Okay, good, here we go. Let's walk through this code it's also going to be a lovely chance for everybody to re familiarize themselves with this factory function approach, and we'll really have it down by the end. [LAUGH] So focus folk on your technical communication. If any of you are feeling, yeah, when we do the left-hand side yeah, we saw this earlier.

Well, use this as a chance to really exemplify excellent technical communication, so that you are rapidly promoted. You're in demand when that VP of engineering who's watching today's talk, shoutout to you, says, who is this Seth character? Who is this Susie character? We need this sort of quality of technical communication.

Let's have that VP of engineering when she hears your voice. Go asking Mark for who you are [LAUGH]. All right, excellent. Here we go line 1, let's have Susie. Take it off, Susie, left hand sign talk left hand, what we are doing there?
>> Susie: We are creating a function called userCreator.

>> Will Sentance: Excellent, now occurs a functional object combo but we not gonna use it's object portion here because we're not using a new keyword when we call it which does use a bunch of the object stuff, so we just leave it as a function for now. But it is, of course, always a function object combo, we just don't need to worry about the object bit.

Okay, next line let's have Chris.
>> Chris: Next line, we're creating an object user functions.
>> Will Sentance: Excellent, these are where we're gonna store our, I guess they call them singletons. That's sort of a crazy name for them. You've got single copies, that single versions of the functions and you want all objects that come out according to the userCreator, user one, user two, to have access to.

Okay, so Chris what's on the user function's object?
>> Chris: Property, same name function.
>> Will Sentance: Okay, same name. So I've changed these slightly but that's okay, the same name and then the other one?
>> Chris: Increment property function.
>> Will Sentance: Increment, excellent. All right, increment. There it is, increment. Beautiful, thank you so much, Chris.

Next line, let's start building our specific object. Michael, left hand side?
>> Michael: Creating a variable called user one.
>> Will Sentance: Little fix there, Michael. Even though people do use the term variable somewhat generically to mean label for data, it really can't vary per se, so I would just call it a constant user one.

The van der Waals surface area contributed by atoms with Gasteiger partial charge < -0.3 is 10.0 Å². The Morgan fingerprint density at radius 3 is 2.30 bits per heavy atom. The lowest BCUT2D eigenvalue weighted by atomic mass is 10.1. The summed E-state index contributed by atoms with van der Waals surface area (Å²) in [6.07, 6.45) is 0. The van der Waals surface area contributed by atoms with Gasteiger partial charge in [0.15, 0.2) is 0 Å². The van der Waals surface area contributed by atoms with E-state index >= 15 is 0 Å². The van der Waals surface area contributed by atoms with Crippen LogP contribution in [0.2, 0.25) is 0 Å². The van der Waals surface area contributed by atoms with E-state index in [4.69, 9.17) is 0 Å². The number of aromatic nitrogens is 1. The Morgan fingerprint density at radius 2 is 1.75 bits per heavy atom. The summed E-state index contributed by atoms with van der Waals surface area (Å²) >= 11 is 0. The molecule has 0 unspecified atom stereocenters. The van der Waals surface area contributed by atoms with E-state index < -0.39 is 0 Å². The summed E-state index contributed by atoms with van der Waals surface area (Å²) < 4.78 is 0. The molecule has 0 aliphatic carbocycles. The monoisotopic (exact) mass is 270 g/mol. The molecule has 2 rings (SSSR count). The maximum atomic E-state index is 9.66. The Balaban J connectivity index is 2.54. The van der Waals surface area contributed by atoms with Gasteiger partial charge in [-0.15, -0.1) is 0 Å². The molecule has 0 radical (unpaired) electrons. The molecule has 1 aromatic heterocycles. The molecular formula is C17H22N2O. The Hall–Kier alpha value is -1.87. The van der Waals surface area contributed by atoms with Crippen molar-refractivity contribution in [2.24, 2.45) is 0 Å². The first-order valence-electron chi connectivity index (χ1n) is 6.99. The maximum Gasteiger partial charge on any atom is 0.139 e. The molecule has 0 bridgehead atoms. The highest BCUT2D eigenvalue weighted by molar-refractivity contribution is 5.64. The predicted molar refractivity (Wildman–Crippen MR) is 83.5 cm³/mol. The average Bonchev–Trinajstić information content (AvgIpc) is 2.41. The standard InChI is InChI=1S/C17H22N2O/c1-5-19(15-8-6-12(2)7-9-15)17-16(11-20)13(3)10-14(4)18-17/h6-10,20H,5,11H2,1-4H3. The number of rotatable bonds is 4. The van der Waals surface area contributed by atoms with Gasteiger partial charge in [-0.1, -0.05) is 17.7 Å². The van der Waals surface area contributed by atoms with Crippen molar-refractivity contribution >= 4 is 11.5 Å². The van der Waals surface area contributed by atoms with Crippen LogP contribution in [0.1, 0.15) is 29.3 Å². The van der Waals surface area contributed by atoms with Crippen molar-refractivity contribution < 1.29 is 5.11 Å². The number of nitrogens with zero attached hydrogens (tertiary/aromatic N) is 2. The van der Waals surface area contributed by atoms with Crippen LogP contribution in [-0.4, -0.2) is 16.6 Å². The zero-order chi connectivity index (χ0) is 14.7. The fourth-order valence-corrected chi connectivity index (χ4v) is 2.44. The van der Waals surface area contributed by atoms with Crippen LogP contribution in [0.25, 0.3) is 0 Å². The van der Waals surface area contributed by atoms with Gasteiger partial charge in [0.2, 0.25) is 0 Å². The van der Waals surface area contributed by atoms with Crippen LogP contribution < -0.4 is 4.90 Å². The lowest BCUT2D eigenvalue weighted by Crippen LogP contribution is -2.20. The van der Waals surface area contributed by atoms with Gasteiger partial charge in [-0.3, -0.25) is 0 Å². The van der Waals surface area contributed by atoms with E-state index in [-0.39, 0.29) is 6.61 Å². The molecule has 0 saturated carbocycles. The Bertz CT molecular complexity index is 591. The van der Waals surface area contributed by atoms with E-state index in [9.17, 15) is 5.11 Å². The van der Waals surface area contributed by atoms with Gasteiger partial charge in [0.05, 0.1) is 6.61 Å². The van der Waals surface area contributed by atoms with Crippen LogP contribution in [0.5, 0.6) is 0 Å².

>> Michael: Okay.
>> Will Sentance: Constant user one is uninitialized for now while we go off and call.
>> Michael: User creator.
>> Will Sentance: User creator, fantastic. User one is going to be the return value of calling user creator with the input of fill and five. Create-
>> Michael: Execution context.
>> Will Sentance: Michael, in time with the chorus, we create?

>> Michael: Execution context.
>> Will Sentance: We create?
>> Michael: Execution.
>> Will Sentance: Beautiful, Michael go ahead Michael. You do the solo. Excellent, thank you. We are calling userCreator, creating an execution context inside. And first thing we handle, Seth, pull me through.
>> Seth: Name and score are instantiated with the arguments that were passed in.

>> Will Sentance: Yeah, that's not a bad way of putting it. I have no problem with that. Yeah, instantiating is uninitialize, they're given their values, yeah. Do not think, anybody, that this is putting stuff in an object. These are local parameter argument combos, they are not in an object. I know this function was create an object, but parting an argument does not put those properties in object.

We have to manually do that. Never lose sight of that, especially the new keyword they make you think that we're sort of doing that. We never get to directly pass into a function argument and they just appear as properties. No, no, they're put in local memory. Then we grab them from there, stick them in an object.

That's what we're about to do. Let's create that object, though. Elliot, let's create that object.
>> Elliot: So a new constant is created, new user.
>> Will Sentance: Excellent [INAUDIBLE], which is?
>> Elliot: The value is initially an empty object.
>> Will Sentance: It is exactly an empty object. Never lose sight that object all created is a built-in tool available to us in JavaScript.

Where is it stored? Not on object.prototype. I don't want to even bring this up. Do you remember how we said there was a big, old auto-available thing called object, that is a, I'm not sure I should be bringing this up. This is very distracting right now. Which is a function object combo, everyone remember this from a moment ago?